Like many of us my life in the last two weeks has been largely dominated with the news. What with keeping up with accounts of the UK referendum fallout and hate-related violence here and elsewhere, trying to make sense of the claims and counter claims and work out the significance and influence of the possible truths and obvious lies there is little time for other cultural consumption. Indeed, it’s become something of an addiction for me resulting in more than one late night watching, listening and reading.
Earlier in the week I found one piece (dated a few months ago so to some this might be old news), admittedly written in a newspaper known for its vulgarity, claiming that Jeremy Corbyn has a ‘left wing beard’. I’ve been married twice and for much of our respective years together each of my husbands favoured facial hair rather than the clean shaven look. Their politics were different, but despite the colour (one was a brunette, the other a red-head) their beards looked much the same. I imagine a project in the making but it’s already been done and there are articles and blogs on such issues as ‘the politics of male grooming’ and ‘the philosophy of shaving’. There’s always room for more work of course and I wonder if any of my friends have any ‘data’ to share? A short internet search and I found another, equally ludicrous article, describing Corbyn as a ‘joyless vegetarian’ in need of a few good steaks. And just this week yet another implying that it was inappropriate of him to attend his allotment association annual general meeting given the current situation within the PLP. The leader of the opposition, the article states, likes to make ‘jam for friends and family’ with some of the produce he grows. So, this is where he’s going wrong: doesn’t he know that it’s women who are closer to nature, women who nurture and care, because, and only because, they give birth? . . . . Enter Andrea Leadsom, Conservative leadership candidate, who feels that, as a mother, she has a ‘real stake in the future’ and thus an advantage over her childless and obviously ‘really sad’ opponent Theresa May. There have already been responses to this, including from Leadsom herself, to which I add the following.
Across a large body of academic publications, and personal writings, based not only on my own experience but on a significant number of research projects with different groups of people who do and do not parent I have argued (amongst other things) that:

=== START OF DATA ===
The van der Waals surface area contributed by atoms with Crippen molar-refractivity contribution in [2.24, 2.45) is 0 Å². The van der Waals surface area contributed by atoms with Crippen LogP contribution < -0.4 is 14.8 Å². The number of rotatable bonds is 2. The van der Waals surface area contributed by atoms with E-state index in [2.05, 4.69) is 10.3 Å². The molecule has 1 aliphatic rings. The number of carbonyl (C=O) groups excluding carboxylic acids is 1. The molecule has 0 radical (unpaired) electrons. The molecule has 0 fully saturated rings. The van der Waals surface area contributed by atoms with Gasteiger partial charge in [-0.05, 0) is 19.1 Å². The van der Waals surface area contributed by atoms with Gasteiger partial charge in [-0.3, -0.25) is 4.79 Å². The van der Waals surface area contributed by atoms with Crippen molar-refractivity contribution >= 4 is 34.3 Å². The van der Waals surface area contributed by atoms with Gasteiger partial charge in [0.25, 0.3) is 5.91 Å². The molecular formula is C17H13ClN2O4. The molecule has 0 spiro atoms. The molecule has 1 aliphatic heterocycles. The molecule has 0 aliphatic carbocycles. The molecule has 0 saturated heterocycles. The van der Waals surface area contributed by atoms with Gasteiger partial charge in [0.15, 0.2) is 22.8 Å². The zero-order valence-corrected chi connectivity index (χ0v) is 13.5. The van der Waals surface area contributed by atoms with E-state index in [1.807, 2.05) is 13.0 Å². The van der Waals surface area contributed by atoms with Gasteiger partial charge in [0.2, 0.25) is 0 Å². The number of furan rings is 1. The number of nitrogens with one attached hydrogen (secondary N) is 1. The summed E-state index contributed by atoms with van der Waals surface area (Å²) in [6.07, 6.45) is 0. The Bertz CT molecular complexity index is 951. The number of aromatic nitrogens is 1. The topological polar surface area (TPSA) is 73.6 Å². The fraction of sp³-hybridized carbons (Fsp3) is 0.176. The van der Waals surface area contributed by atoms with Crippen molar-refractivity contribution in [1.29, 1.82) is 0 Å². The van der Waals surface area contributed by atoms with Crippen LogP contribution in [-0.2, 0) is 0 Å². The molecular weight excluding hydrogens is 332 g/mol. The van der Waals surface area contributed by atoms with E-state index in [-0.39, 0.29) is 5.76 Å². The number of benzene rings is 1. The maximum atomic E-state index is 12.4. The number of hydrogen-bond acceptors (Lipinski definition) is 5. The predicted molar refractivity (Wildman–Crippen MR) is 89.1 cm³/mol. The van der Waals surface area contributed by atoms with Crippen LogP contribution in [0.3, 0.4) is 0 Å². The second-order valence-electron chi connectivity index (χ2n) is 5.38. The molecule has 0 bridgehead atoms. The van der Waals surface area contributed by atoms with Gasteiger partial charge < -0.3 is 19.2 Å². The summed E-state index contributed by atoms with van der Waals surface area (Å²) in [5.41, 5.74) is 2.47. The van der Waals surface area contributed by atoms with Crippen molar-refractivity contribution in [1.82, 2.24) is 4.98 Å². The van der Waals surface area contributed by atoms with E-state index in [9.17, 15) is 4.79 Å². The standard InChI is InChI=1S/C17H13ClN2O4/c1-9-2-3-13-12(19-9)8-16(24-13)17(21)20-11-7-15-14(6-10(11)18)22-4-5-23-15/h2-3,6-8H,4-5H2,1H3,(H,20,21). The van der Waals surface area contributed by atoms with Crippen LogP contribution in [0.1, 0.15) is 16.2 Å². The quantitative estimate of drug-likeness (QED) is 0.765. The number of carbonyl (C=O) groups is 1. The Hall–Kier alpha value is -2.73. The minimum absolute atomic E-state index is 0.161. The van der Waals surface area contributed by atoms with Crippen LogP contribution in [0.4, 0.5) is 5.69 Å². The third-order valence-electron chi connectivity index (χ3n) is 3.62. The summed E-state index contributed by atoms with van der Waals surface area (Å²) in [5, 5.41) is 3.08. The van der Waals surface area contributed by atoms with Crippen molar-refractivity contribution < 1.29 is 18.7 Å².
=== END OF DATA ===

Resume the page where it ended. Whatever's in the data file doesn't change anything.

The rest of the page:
- Whether biological or social parents OR not, few adults lead ‘childfree’ lives and most of us interact with, work with and for, support and are supported by, individuals from across the generations.
- The experience of parenthood is joyful and difficult and therefore an ambivalent experience. Similarly, nonparents are aware of the ambivalences - the positives and negatives - of childlessness. So, despite regular suggestions that they are the involuntarily childless are not ‘desperate’ individuals (although they may feel desperation about this aspect of their lives) as other experiences, achievements, relationships are also relevant to their identity and sense of self. Additionally, the stereotype of the ‘selfish’ voluntary childless is just that a stereotype. Of course there are people without children who we might feel are selfish but having children is not a cure for selfishness and there are parents who are egocentric, self-interested and lack consideration for others.
- Although motherhood, is still thought by some to be women’s ultimate fulfilment, motherhood and mothering is defined as an inappropriate choice for women if not achieved in the so-called ‘right’ social, material, sexual and so on circumstances. I’m thinking here of criticisms of those who mother too young, or too late, or within same sex relationships, or alone and of those who combine motherhood with paid work outside the home or those who stay-at-home and ‘smother’ their children, etc. etc. Basically it’s much easier to get it wrong than to get it right.
- Men provide care too. They can and do nurture – children, partners, friends. . . vegetables and fruit – and yet although we insist we want them to do more of this they are sometimes disadvantaged, even ridiculed, when they do.
I could go on . . .
To suggest that a woman, or a man, who does not have any (biological) children has no understanding of or interest in the next generation(s) is ridiculous, to imply that they are less concerned about local and global in/equality and in/justice offensive. Thirty years ago when my (to my knowledge) one and only pregnancy ended in a miscarriage at 16 weeks I felt bereft and less than a woman. Now closer to 60 than 50 I no longer feel this way. My life has been and remains (on the whole) full and rewarding. It is further enriched by the children of others: students, younger colleagues, the children and grandchildren of family members and friends. And yet I am regularly reminded, in casual conversation, by the media, as well as in my daily life experiences of what I do not have. I cannot claim to know how May reacted when she read the article in The Times. I do know how I felt.